Beyond the Grand Canyon: Five More Active Adventures
If you're not ready to swim the English Channel or tackle a trek to the North Pole but are up to rafting or hiking the Grand Canyon, here are five other active adventures. All require advance work on your part -- both physical training and mental prep.
Hiking the Inca Trail in Peru. Because independent hikes aren't permitted -- you have to go with an organized group -- you have to be able to keep up with a pack, which usually allots about four days to hike the trail from Cuzco to Machu Picchu. Focus on cardiovascular workouts, especially stair work, to prepare. "You will be glad later when you are literally climbing up and down thousands of ancient steps," trekker Tim Leffel writes on Backcountry.com (www.backcountry.com). Before the hike, allow your body to acclimate to the altitude for a day or two before hitting the trail. Bring an atltitude sickness preventative along, just in case.
Skiing Jackson Hole. There are many mountains in the world, but few have as many expert slopes as Jackson Hole, Wyo. Fifty percent of the slopes are for advanced skiers (not counting the many unofficial trails). One to conquer is Corbet's Couloir, which includes a 20-foot jump inside a steep, 10-foot-wide chute. To ready yourself, keep taking lessons no matter how skilled you are -- and all the better if you can find someone who's familiar with Jackson Hole's slopes. Study the techniques of experts such as Warren Smith through DVDs, ski magazines and Web sites. Off the mountain, focus training on flexibility.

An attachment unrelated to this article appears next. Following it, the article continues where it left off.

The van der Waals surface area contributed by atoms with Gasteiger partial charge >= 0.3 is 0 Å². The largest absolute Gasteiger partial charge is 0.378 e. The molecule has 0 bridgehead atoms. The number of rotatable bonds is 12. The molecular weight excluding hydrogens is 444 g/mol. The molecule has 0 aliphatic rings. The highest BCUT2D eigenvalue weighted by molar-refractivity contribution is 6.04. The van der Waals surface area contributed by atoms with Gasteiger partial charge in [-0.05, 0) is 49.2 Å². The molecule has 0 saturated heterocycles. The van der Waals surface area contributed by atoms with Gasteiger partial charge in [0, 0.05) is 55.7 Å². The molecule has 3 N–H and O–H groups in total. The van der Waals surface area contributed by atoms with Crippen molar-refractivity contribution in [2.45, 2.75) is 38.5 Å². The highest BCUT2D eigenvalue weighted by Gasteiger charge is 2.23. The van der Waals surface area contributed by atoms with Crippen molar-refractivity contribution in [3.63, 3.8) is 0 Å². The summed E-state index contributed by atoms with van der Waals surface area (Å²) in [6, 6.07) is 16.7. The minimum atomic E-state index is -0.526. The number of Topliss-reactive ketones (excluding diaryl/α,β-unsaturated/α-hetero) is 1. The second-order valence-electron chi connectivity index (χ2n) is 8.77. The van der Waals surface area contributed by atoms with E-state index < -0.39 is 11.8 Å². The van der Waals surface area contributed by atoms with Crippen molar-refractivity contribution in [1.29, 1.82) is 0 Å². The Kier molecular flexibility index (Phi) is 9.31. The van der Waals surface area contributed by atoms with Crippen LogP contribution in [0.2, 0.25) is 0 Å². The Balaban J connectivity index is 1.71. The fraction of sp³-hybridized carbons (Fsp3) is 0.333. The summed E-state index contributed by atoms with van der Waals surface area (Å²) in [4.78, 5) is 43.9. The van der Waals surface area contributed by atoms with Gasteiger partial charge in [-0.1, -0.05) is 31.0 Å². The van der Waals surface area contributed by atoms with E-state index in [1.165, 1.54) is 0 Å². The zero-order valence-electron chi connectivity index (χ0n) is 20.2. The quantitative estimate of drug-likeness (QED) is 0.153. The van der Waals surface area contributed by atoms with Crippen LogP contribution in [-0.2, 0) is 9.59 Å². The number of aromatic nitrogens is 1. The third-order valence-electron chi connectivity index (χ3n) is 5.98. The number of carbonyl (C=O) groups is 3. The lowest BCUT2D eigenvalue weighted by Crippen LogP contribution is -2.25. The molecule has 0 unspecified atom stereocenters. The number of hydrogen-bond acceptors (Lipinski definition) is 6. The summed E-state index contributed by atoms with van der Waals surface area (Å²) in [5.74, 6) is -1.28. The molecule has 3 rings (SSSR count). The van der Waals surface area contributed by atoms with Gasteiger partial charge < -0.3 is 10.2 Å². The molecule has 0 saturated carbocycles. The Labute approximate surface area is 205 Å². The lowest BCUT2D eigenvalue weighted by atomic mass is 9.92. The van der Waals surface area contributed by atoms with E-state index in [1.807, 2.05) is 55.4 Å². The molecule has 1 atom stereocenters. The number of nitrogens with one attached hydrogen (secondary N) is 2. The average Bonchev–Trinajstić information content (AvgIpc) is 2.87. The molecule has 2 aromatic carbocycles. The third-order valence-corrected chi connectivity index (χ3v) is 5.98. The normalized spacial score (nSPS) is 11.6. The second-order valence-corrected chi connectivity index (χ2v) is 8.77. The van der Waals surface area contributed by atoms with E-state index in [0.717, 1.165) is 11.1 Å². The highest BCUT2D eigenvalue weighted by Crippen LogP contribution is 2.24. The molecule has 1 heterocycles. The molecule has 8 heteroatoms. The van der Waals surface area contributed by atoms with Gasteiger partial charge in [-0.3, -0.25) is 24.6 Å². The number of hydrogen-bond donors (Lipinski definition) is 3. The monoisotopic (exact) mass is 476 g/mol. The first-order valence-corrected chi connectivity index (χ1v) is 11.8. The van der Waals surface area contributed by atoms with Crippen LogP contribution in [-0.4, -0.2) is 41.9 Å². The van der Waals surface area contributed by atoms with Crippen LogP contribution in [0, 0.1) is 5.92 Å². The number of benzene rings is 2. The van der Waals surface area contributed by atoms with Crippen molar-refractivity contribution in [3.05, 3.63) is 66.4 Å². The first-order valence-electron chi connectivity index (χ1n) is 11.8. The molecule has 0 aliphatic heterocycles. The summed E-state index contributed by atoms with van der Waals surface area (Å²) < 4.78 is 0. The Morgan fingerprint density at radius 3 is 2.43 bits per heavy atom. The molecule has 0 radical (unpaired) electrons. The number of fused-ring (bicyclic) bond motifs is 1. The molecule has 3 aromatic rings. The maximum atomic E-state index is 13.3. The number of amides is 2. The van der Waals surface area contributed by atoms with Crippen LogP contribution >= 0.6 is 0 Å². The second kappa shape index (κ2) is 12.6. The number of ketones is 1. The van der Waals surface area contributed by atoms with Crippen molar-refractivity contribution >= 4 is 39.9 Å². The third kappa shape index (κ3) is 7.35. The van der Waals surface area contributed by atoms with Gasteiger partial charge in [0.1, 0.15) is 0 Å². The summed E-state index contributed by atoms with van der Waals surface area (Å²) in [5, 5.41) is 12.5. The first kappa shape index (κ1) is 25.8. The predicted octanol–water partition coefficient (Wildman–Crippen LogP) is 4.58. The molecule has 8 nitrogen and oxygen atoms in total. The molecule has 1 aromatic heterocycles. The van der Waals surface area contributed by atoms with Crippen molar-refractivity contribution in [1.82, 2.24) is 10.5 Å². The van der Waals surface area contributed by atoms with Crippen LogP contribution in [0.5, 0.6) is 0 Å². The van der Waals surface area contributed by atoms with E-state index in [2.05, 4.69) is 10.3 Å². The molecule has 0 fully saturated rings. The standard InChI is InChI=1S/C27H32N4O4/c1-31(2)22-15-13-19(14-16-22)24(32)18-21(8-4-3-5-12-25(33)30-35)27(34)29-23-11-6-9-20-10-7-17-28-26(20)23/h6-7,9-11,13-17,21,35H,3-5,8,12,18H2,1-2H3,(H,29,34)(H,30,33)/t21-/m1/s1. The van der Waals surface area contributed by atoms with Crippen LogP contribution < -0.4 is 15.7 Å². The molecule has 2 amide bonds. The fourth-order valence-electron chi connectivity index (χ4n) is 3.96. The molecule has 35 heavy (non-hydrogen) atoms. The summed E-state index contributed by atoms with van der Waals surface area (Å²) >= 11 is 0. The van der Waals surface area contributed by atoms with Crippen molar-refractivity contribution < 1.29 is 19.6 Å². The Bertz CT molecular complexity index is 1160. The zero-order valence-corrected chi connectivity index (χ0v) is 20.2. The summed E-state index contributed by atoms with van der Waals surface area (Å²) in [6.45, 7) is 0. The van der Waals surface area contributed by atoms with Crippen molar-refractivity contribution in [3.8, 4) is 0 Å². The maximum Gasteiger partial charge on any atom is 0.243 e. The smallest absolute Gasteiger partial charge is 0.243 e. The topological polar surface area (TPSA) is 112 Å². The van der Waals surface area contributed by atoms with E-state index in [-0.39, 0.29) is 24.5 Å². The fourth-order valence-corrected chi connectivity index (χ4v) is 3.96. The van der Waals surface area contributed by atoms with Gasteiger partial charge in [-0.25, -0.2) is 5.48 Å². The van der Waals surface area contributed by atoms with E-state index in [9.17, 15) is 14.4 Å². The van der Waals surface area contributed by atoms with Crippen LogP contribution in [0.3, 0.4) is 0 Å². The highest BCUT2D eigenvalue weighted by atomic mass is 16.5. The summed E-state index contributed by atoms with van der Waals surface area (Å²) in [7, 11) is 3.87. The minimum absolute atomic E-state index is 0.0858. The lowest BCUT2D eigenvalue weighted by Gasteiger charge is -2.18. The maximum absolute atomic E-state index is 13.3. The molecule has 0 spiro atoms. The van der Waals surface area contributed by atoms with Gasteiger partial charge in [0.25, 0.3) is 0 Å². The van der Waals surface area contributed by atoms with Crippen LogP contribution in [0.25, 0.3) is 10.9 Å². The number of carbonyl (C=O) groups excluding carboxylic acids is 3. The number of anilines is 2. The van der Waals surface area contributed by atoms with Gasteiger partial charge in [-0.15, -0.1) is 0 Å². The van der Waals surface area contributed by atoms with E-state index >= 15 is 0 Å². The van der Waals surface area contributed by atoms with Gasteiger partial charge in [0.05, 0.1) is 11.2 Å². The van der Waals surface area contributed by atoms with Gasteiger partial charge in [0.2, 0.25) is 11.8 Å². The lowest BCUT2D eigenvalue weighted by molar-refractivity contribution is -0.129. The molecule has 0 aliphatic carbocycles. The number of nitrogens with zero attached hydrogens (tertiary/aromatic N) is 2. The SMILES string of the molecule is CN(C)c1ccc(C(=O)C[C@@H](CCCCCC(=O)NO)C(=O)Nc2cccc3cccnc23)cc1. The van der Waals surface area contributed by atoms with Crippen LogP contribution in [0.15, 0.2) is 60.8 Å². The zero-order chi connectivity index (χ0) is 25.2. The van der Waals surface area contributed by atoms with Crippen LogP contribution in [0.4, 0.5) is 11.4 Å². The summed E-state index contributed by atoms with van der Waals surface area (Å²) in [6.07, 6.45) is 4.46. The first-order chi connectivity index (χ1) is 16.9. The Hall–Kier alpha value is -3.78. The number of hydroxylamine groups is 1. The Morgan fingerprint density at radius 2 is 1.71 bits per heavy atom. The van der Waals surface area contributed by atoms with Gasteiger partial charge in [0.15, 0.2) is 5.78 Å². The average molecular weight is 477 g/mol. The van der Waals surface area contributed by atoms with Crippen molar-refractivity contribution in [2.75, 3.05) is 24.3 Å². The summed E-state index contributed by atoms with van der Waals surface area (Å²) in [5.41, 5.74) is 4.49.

Surfing the North Shore of Hawaii. Among the hardest surf spots in the world, the North Shore of Oahu -- in particular Waimea Beach and the Banzai Pipeline at 'Ehukai Beach -- can have monstrous waves exceeding 20 feet between October and February. Even the most skilled surfers are challenged.
This is where serious studying can come in handy. Read surf Web sites, such as professional surfer Taj Burrow's Surfwithtaj.com (www.surfwithtaj.com), for tips. Build upper-body strength, especially in your shoulders, to aid in paddling. And spend as much time as possible in the water, building up to more-serious surf each time.
Climbing Mount Kilimanjaro. Ascending this 19,340-foot mountain doesn't involve ropes, snap links and other accouterments of the hard-core mountain climb. Essentially the Tanzanian ascent is a long, thin-aired walk -- it can easily take you a week or more -- requiring strong legs and loads of stamina. The best preparation for hiking mountains is to ... well, hike a mountain, according to the Web site UltimateKilimanjaro.com (www.ultimatekilimanjaro.com). Train in the hiking boots and day pack you plan to use on the trip. Long-distance walking can build stamina. And as with the Inca Trail, you must prepare for the thin air and sickness it could provoke.
Rafting the Zambezi River. Considered the wildest river in the world by rafting enthusiasts, the Zambezi, below Victoria Falls in Zimbabwe and Zambia, is a Grade 5 river. This means there are violent rapids and steep drops. Before you go, get up to speed on basic first aid, strengthen your swimming abilities (inevitably, you'll get flipped out of the raft) and work on conditioning and stamina, as there can be steep climbs out of the gorge at the end of the trip, according to the Web site of the Zambezi Safari and Travel Co. (www.zambezi.com).
-- Elissa Leibowitz Poma